The American Humane Association (AHA) is an organization founded in 1877 dedicated to the welfare of animals and children. It was previously called the International Humane Association, before changing its name in 1878. In 1940 it became the sole monitoring body for the humane treatment of animals on the sets of Hollywood films and other broadcast productions. AHA is best known for its trademarked certification "No Animals Were Harmed", which appears at the end of film or television credits. It has also run the Red Star Animal Emergency Services since 1916. In 2000 AHA formed the Farm Animal Services program, an animal welfare label system for food products. The Association is currently headquartered in Washington D.C. It is a section 501(c)(3) nonprofit organization.
As a note of explanation, we should always keep the welfare of people highest on our priorities. And as I have often explained to my children during teaching moments, people always come before animals in priority (Matthew 6:26, Matthew 10:29). That said, we have an obligation to God to be good stewards of this earth and all in it since it is a gift from God (Genesis 2:15, Psalm 8:6-8, 1 Corinthians 4:2), especially since these poor creatures cannot speak for themselves and may be powerless to man’s inhumanity. Moreover, since God cares about the animals (not as much as He cares about us, but He still cares greatly about them and does not want them to suffer: Matthew 6:26, Matthew 10:29, Proverbs 12:10), then we should place a great deal of importance on the humane and kind treatment of animals. There may be a time and place when it is necessary to use animals for testing or other such things when the result may save human lives and when there is no other option. But when it is avoidable, when we can accomplish our purpose without bringing harm to or suffering to animals, then we should always avoid it.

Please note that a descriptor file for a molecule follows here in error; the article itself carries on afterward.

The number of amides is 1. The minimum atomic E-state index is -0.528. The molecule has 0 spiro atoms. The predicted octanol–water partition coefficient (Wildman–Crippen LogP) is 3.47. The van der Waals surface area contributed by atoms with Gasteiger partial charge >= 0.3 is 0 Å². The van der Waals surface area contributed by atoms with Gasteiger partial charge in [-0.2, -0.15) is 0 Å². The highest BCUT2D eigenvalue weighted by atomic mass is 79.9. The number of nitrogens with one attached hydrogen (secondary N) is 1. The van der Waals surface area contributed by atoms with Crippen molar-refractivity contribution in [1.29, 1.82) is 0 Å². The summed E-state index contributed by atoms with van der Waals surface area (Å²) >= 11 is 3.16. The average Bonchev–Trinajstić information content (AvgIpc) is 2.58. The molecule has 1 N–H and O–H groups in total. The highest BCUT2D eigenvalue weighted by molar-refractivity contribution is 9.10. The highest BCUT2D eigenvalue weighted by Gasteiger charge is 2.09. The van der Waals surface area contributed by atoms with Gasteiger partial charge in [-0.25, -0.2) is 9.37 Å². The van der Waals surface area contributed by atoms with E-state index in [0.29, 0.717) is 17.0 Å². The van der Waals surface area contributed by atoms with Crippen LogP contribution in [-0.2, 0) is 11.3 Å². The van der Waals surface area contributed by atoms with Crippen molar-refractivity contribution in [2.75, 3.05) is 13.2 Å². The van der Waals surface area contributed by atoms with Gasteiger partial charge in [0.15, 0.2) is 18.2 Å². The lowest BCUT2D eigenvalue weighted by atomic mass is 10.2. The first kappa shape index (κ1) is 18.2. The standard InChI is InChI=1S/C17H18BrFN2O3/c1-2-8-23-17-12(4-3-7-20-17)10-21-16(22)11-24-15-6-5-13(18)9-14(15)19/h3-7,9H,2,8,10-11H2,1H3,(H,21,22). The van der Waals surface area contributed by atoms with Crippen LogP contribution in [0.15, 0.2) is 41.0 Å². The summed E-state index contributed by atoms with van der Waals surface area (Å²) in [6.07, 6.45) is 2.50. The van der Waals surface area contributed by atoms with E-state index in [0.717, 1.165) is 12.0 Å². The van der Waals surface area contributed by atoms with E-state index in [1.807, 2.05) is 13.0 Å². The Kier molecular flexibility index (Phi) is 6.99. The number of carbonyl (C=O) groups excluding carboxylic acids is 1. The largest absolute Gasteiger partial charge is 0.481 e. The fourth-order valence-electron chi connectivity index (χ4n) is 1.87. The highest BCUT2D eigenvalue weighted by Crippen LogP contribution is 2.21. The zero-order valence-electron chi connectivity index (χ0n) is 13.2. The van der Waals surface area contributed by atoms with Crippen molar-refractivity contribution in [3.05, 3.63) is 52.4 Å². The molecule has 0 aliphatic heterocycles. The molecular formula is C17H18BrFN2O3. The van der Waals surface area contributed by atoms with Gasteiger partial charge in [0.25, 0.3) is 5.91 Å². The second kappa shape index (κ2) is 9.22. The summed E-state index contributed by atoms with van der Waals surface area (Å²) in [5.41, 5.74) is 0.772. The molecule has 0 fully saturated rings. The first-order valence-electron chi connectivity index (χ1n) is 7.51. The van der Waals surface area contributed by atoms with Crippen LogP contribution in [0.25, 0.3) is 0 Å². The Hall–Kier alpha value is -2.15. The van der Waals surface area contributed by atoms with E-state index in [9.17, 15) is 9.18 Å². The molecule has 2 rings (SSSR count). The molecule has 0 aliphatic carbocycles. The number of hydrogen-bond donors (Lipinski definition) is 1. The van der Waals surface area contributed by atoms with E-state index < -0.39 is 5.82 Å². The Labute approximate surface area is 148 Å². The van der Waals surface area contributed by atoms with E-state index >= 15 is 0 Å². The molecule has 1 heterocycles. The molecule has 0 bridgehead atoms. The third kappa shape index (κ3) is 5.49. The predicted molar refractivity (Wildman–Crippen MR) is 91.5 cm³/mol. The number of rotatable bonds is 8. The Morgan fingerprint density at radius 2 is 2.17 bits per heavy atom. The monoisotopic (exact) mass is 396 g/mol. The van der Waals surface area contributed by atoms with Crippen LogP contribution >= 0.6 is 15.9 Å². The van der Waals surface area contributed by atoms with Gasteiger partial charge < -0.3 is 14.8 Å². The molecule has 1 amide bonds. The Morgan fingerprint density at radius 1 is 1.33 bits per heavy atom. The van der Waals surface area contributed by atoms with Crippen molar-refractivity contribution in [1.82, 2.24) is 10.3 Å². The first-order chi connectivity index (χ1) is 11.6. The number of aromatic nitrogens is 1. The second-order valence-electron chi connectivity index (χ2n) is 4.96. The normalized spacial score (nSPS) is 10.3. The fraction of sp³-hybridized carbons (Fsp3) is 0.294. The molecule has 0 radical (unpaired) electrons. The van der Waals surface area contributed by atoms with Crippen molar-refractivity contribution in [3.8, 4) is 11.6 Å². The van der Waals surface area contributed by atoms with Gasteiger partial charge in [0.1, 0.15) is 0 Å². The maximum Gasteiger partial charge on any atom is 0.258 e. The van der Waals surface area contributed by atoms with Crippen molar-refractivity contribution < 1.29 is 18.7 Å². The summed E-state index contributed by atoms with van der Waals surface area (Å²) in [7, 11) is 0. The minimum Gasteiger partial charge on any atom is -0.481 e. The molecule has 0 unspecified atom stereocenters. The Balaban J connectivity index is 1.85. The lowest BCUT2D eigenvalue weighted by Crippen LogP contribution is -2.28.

Clearly, the harm that was brought to many of these animals in the story from the Hollywood Reporter was way over the line. If there is a story that cannot be produced on film without harming an animal, then that story is not important enough to violate an animal in order to produce the scene or the film. Clearly, this is unnecessary and gratuitous violence. Furthermore, at such a point, when we think that what we are doing is so important that we are permitted to break all rules in accomplishing it, then we have entered an area of moral compromise and willful sin. Even in occupations where violence to others is sometimes necessary (military and law enforcement) or in times when law has broken down or law enforcement officers are not available, there are always rules in place to make sure that we only use the exact amount of force to accomplish the purpose and only do so when it is not avoidable and will bring greater harm to ourselves or others if we don’t use that violence (or when we must protect ourselves and loved ones’ lives, persons, or (sometimes) property). But even in this last case (protecting property from people), we should tread very carefully since we are accountable God for all we do, and God may not be as concerned about our property as we are or as He is about that human life.
I pray that God will give you wisdom to be a good steward of all things that God has put into your hands, including your animals.